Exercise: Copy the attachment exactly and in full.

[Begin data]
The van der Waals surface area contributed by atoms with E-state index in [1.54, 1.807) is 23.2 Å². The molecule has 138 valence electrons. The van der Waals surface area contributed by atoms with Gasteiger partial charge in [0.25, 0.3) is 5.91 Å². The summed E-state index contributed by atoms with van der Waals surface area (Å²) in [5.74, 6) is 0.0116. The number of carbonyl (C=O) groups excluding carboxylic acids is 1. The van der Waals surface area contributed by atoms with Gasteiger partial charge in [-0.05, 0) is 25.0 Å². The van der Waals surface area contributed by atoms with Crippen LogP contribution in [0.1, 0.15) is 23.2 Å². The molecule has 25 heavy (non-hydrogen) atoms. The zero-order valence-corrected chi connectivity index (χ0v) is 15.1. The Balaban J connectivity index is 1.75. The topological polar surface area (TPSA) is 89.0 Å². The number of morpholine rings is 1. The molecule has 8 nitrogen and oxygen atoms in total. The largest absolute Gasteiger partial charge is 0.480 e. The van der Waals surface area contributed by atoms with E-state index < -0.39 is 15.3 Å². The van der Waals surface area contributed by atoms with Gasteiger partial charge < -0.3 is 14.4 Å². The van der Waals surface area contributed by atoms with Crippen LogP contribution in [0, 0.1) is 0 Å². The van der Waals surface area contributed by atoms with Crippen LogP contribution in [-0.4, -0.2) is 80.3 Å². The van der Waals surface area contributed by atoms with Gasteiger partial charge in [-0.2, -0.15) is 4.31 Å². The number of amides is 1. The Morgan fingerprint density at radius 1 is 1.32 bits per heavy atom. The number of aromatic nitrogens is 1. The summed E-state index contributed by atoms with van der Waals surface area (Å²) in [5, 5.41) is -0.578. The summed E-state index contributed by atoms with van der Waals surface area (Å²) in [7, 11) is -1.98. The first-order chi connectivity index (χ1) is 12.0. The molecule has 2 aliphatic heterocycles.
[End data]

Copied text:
The van der Waals surface area contributed by atoms with E-state index in [1.54, 1.807) is 23.2 Å². The molecule has 138 valence electrons. The van der Waals surface area contributed by atoms with Gasteiger partial charge in [0.25, 0.3) is 5.91 Å². The summed E-state index contributed by atoms with van der Waals surface area (Å²) in [5.74, 6) is 0.0116. The number of carbonyl (C=O) groups excluding carboxylic acids is 1. The van der Waals surface area contributed by atoms with Gasteiger partial charge in [-0.05, 0) is 25.0 Å². The van der Waals surface area contributed by atoms with Crippen LogP contribution in [0.1, 0.15) is 23.2 Å². The molecule has 25 heavy (non-hydrogen) atoms. The zero-order valence-corrected chi connectivity index (χ0v) is 15.1. The Balaban J connectivity index is 1.75. The topological polar surface area (TPSA) is 89.0 Å². The number of morpholine rings is 1. The molecule has 8 nitrogen and oxygen atoms in total. The largest absolute Gasteiger partial charge is 0.480 e. The van der Waals surface area contributed by atoms with E-state index < -0.39 is 15.3 Å². The van der Waals surface area contributed by atoms with Gasteiger partial charge < -0.3 is 14.4 Å². The van der Waals surface area contributed by atoms with Crippen LogP contribution in [0, 0.1) is 0 Å². The van der Waals surface area contributed by atoms with Crippen LogP contribution in [-0.4, -0.2) is 80.3 Å². The van der Waals surface area contributed by atoms with Gasteiger partial charge in [-0.2, -0.15) is 4.31 Å². The number of amides is 1. The Morgan fingerprint density at radius 1 is 1.32 bits per heavy atom. The number of aromatic nitrogens is 1. The summed E-state index contributed by atoms with van der Waals surface area (Å²) in [5, 5.41) is -0.578. The summed E-state index contributed by atoms with van der Waals surface area (Å²) in [7, 11) is -1.98. The first-order chi connectivity index (χ1) is 12.0. The molecule has 2 aliphatic heterocycles.